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THORNTON, Colo. – A Colorado man who planted explosives on Sunday at a Jehovah’s Witnesses Kingdom Hall also bombed an office before killing himself and his wife in the parking lot of the house of worship, authorities said.

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According to a news release from the Thornton Police Department, Enoch Noah Apodaca, 46, and his wife, Melissa Susanna Apodaca, 44, both of Westminster, are believed to be responsible for setting off explosives at the office and placing others at the Jehovah’s Witnesses building.

Some media outlets, including The Denver Post and The Westminster Window, identified the woman as Melissa Susanna Martinez.

Enoch Apodaca caused a “large explosion” at the IBEW Local Union 68 building in Thornton at around 8:45 a.m. MST Christmas Day before heading to the Jehovah’s Witnesses Kingdom Hall, the Post reported. No one was injured as the union building was empty at the time of the explosion, according to the newspaper.

A Local 68 union representative declined to comment when contacted Tuesday and Wednesday, the Post reported.

Apodaca, an electrician, was fired in June 2021 by his employer, Sturgeon Electric Company Inc., according to the newspaper.

Approximately 15 minutes after the explosion at the union hall, the couple arrived at the parking lot of the Jehovah’s Witnesses hall, police said.

According to witnesses, Enoch Apodaca was observed directing his wife to back a black Dodge truck up to the building, KDVR-TV reported. He then broke a window with a hammer and placed three explosive devices into the building, police said.

On Monday, police described the devices as “pipe bomb-like,” KMGH-TV reported.

Man shoots wife, then himself at Jehovah’s Witnesses congregation in Colorado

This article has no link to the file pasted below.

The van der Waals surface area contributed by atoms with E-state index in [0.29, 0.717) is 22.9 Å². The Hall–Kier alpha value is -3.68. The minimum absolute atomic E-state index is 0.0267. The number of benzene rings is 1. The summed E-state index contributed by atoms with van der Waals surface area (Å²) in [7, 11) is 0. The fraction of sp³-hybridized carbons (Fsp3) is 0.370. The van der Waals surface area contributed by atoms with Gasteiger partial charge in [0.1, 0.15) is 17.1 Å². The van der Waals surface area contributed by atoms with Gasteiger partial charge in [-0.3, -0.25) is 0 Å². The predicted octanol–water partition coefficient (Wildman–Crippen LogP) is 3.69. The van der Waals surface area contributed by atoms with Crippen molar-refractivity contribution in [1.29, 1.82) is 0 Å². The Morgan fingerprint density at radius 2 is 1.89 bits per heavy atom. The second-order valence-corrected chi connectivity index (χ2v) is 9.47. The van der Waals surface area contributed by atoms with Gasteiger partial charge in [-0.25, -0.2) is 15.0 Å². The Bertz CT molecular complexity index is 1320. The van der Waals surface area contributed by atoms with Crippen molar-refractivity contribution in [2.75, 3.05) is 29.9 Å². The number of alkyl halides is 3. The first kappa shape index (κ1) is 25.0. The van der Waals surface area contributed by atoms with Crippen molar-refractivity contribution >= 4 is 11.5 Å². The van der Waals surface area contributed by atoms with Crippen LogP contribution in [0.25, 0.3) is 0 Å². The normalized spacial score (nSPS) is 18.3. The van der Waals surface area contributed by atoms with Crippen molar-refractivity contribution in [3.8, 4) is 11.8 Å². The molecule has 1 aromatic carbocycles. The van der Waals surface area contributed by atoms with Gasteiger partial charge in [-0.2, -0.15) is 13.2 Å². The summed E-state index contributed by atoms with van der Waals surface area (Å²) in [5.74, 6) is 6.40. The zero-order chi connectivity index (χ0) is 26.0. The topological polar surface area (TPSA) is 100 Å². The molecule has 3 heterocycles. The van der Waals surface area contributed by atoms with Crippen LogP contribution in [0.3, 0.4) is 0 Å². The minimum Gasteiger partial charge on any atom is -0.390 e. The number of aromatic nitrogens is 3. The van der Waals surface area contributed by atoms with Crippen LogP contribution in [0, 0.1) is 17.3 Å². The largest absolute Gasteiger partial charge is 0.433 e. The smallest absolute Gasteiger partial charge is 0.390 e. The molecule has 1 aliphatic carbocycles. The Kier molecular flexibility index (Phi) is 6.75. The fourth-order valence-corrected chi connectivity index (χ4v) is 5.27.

Melissa exited the truck, and her husband shot her in the back of the head with a shotgun before shooting himself with the same weapon, police said.

The couple died at the scene.

The bombs inside the meeting hall did not explode and only two people were inside the building, the Post reported. Investigators later determined that one device “nearly detonated” before it was extinguished or malfunctioned, police said.

That device was “attached to a bucket” that was similar to the one used in the union office bombing, according to police.

Jehovah’s Witnesses do not celebrate Christmas, but the congregation’s regular Sunday meeting was set to begin at 9:30 a.m. MST, according to KUSA-TV.

Court filings obtained by the television station showed that Enoch Apodaca had threatened to shoot his wife and former co-workers about a year before Sunday’s shootings.

During their investigation, Thornton police searched the Apodaca residence but did not find any other explosive devices, KMGH reported. However, police did discover items typically used in the manufacturing of explosives.

“It also appeared that personal belongings had been set out and clearly marked to be distributed to specific family members,” police said.

The couple had been previous members of the Kingdom Hall but “were no longer welcome.”

Enoch Apodaca had reached out to a member of the Kingdom Hall congregation about rejoining the community on Saturday, the Post reported. That member directed him to the community’s elders, police said.

Mark Cordova, a spokesperson for the Jehovah’s Witnesses, said he could not provide any further information, KUSA reported.

Westminster police records showed a concerned caller warned police on Sept. 13, 2021, that Enoch Apodaca was threatening violence, using drugs and withdrawing from his family after he and his wife were fired from their jobs, the Post reported.

“He said people were going to pay and there is going to be carnage,” the police call taker noted.

Westminster police did not return requests for comment Wednesday, according to the newspaper. Records show that Westminster police received seven calls for service to the Apodacas’ address since September 2021, including two welfare checks and one report of harassment.